Fr. Bob’s Having a Birthday!

And we are celebrating the occasion with a wine and cheese reception in the St. Philip Parish Hall on Saturday, February 7th after the 4:30pm Mass.

Everyone is welcome!

Please join us and help celebrate Fr. Bob’s special day!

(We won’t spoil the fun by telling you how old he will be but it ends in a zero and the first number is between 5 and 7).

Fr Bob Writes – February 1, 2015

The following comes from a commentary by Fr Denny Dempsey 

In our gospel this weekend, we note that Capernaum has become the headquarters of Jesus’ public ministry. A prominent fishing village on the Sea of Galilee with a population of around 1,500, Capernaum was also the home of five of Jesus’ apostles (Peter, Andrew, James, John and Matthew).

According to archaeological evidence, the town had a long breakwater (waves coming off the lake during big storms could reach eight feet in height) and several piers with moorings for fishing boats. Houses were constructed of black basalt rock commonly found in the region, roughly shaped if worked at all, built into walls using pebbles for leveling the stones, and mortared over with mud. An outside wall would be built enclosing a property and individual rooms constructed inside along the wall around courtyards where they cooked, cared for animals, and planted a few grapevines. Several related families might have lived in such a compound, forming several smaller courtyards and room arrangements within the larger outer wall. The house thought to be Peter’s house, based on archaeological evidence at the site run by Franciscans, was the second such compound in from the sea and breakwater. Simon’s mother-in-law lived there and whatever other family Peter had, including Andrew, as well as families of other relatives or partners in the fishing syndicate. Jesus took up residence there during his time in Capernaum.

The synagogue, the only building in the village from that period with shaped stones, was about 150 feet further up the same street that passed by Peter’s home. In the synagogue service, an official of the synagogue invited someone, usually a guest or noted person if present, to do the reading. That person would then be given the first word in saying what he thought the reading meant. The others present would then enter into the discussion, giving their opinions  on the passage’s meaning. Jewish men were accustomed to quote various rabbis when giving their interpretations. Jesus taught with “authority,” meaning he taught both with power and as the “author” of his interpretation of the meaning of the scripture. Jesus brought that same authority to his action in casting the evil spirit out of the man. Jesus, Son of God, is “author” of all good for us as he was that day in Capernaum.”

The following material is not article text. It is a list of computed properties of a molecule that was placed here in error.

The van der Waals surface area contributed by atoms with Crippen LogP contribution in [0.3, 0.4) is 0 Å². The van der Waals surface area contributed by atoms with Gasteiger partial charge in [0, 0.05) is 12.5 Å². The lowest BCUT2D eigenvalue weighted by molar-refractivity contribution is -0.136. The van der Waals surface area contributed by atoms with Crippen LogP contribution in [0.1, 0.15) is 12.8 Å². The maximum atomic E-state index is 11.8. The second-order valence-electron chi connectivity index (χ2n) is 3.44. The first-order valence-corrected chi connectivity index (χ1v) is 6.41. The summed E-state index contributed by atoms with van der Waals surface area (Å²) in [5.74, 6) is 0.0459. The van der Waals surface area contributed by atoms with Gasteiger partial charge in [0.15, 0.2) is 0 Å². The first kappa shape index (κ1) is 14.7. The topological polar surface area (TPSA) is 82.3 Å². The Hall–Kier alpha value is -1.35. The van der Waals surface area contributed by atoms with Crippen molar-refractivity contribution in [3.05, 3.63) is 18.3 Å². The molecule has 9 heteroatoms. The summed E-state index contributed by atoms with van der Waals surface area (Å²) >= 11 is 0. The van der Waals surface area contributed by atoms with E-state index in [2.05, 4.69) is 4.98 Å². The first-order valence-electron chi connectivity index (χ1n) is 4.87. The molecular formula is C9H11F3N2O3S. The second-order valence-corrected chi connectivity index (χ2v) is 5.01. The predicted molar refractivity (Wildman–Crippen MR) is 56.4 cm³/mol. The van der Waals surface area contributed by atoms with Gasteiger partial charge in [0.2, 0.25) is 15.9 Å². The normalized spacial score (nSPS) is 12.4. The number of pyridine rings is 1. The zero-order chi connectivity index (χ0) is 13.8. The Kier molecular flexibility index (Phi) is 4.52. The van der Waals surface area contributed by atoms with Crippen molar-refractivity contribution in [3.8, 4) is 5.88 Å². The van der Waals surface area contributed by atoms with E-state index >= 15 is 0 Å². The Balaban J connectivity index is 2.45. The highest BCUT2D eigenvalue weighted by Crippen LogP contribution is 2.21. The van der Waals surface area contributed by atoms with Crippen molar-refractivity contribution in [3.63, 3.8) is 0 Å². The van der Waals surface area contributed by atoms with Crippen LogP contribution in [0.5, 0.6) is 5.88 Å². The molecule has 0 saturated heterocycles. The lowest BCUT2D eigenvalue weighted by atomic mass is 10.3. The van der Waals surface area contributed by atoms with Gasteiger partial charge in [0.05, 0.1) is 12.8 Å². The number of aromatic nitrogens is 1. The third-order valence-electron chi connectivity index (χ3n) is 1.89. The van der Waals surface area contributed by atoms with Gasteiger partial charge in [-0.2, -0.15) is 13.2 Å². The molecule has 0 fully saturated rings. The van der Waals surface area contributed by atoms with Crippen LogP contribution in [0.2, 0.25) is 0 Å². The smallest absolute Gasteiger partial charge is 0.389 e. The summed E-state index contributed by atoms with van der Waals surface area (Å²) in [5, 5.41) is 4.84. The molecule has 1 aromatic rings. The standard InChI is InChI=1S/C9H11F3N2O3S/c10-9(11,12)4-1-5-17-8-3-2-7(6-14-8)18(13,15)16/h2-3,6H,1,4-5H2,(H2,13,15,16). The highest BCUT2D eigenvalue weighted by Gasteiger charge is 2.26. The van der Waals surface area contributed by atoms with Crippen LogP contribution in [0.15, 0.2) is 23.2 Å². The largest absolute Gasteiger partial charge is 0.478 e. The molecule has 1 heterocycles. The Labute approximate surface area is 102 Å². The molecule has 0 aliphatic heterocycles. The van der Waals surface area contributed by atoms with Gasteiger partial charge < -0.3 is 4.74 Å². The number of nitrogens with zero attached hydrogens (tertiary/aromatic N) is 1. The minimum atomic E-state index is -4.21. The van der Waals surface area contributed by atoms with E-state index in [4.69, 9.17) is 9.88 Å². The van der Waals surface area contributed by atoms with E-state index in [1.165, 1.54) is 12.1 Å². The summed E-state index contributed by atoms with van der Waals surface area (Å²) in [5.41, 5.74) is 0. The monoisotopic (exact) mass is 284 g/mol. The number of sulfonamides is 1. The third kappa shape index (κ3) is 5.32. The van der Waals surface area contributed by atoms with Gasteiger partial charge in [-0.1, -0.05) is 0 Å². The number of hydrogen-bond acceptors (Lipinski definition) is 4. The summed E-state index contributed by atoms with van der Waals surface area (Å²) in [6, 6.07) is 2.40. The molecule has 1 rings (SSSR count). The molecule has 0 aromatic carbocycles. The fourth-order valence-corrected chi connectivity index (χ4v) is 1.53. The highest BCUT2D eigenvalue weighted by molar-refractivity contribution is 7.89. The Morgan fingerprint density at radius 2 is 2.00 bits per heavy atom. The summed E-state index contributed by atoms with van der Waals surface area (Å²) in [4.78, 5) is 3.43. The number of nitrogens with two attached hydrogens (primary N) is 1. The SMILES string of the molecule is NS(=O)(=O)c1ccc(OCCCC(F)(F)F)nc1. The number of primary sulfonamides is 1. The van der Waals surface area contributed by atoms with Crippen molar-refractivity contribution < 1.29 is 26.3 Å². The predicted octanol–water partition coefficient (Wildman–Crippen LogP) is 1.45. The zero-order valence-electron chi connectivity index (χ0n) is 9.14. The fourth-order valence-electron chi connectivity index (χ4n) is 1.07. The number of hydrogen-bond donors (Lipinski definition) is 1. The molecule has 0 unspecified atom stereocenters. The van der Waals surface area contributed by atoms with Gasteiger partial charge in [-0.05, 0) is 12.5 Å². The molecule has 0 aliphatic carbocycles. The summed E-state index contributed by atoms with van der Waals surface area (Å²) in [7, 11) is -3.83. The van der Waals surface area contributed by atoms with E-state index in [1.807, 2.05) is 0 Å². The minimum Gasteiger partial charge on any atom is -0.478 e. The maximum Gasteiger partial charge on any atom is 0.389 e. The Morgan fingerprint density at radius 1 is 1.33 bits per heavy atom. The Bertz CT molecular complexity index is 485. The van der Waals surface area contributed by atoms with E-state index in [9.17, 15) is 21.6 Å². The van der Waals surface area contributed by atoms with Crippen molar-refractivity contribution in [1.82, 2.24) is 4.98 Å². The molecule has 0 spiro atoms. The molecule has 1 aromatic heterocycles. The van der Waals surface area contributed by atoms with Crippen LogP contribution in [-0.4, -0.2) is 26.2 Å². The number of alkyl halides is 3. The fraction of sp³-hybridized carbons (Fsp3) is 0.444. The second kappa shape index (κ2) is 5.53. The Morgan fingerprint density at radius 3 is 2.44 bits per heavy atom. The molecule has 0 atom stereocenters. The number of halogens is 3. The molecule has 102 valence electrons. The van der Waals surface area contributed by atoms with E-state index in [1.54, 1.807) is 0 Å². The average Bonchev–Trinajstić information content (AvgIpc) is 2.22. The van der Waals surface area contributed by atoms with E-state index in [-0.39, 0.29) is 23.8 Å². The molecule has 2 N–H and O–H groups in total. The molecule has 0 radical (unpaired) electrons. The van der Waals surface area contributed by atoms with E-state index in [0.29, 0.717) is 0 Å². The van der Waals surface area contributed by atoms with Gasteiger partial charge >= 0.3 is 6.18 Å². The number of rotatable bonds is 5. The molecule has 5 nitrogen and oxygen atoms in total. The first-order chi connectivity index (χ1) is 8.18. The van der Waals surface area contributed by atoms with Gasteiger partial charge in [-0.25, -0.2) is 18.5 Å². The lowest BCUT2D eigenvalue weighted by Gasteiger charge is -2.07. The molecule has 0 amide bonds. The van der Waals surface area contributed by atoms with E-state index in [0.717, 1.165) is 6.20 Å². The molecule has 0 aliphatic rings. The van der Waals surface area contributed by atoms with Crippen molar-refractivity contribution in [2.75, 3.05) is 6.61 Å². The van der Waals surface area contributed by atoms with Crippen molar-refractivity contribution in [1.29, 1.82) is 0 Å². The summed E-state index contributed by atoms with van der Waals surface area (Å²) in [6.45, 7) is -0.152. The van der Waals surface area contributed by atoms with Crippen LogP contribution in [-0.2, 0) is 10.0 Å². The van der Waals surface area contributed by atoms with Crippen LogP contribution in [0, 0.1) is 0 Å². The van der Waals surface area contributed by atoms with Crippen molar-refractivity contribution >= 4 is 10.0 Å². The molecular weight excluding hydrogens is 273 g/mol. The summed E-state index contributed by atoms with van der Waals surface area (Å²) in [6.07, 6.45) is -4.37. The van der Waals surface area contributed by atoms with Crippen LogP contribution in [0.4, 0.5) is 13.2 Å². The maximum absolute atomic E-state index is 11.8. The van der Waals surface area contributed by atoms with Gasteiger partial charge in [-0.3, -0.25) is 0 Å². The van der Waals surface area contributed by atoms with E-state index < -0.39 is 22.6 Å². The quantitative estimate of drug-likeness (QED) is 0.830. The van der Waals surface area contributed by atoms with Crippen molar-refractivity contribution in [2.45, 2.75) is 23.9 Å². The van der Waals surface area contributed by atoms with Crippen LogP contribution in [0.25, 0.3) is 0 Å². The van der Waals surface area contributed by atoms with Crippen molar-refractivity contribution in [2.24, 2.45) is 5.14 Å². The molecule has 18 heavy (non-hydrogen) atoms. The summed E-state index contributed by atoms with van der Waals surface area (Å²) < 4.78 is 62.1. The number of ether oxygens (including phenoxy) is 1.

Fr Bob Writes – January 25, 2015

Last Sunday we heard about the call of Peter from the gospel of John. This week we read the better-known account from Mark. Herod Antipas had been tetrarch of Galilee since shortly after the death of his father, King Herod the Great, in 4 B.C. Building the city of Tiberias, the jewel on the Sea of Galilee, and maintaining a full retinue of government officials, soldiers and construction workers required a substantial income. Herod’s government licensed fishing rights on the Sea of Galilee to fishermen who partnered together to form a syndicate large enough to make purchase of the license feasible. For the best fishing techniques, two boats were needed for stretching the nets. Such boats were expensive, but business loans could be arranged with Herod’s government (a second source of income). Each day’s catch was also taxed according to the take (a third source of income).

Fishermen would need a minimum of eight workers to help with fishing each night and hire others for during the day when the boats were used to transport cargo and passengers around the lake. By keeping the boats busy all the time, they could make ends meet. It is possible that Peter was head of the syndicate and title holder of at least one of the boats. If that were the case, leaving the nets behind was more complex than pulling a little runabout up on the shore. Peter would have had to figure out how to keep the business going, pay expenses, take care of his workers, and delegate out responsibilities while he, his brother, Andrew, and friends James and John, dedicated their lives and much of their time to becoming disciples of Jesus.

The reality of how Peter would have had to organize his responsibilities with priority to following Jesus is a good example for us today who must learn to do the same, given the various responsibilities of our lives.

St. Philip TAC Meeting Agenda for January 20, 2015

The St. Philip Temporal Affairs Council (“TAC”) will hold its January meeting on Tuesday, January 20, 2015.

In keeping with the TAC’s desire for transparency and accountability to the parish community and to inform it of the issues the TAC deals with, a copy of the meeting agenda can be obtained by clicking here.

While the TAC does not make public its meeting minutes by publishing them to the parish website, parishioners wishing more information on any of the items raised in the meeting can contact either Fr. Bob or Pat McIver, TAC Chair.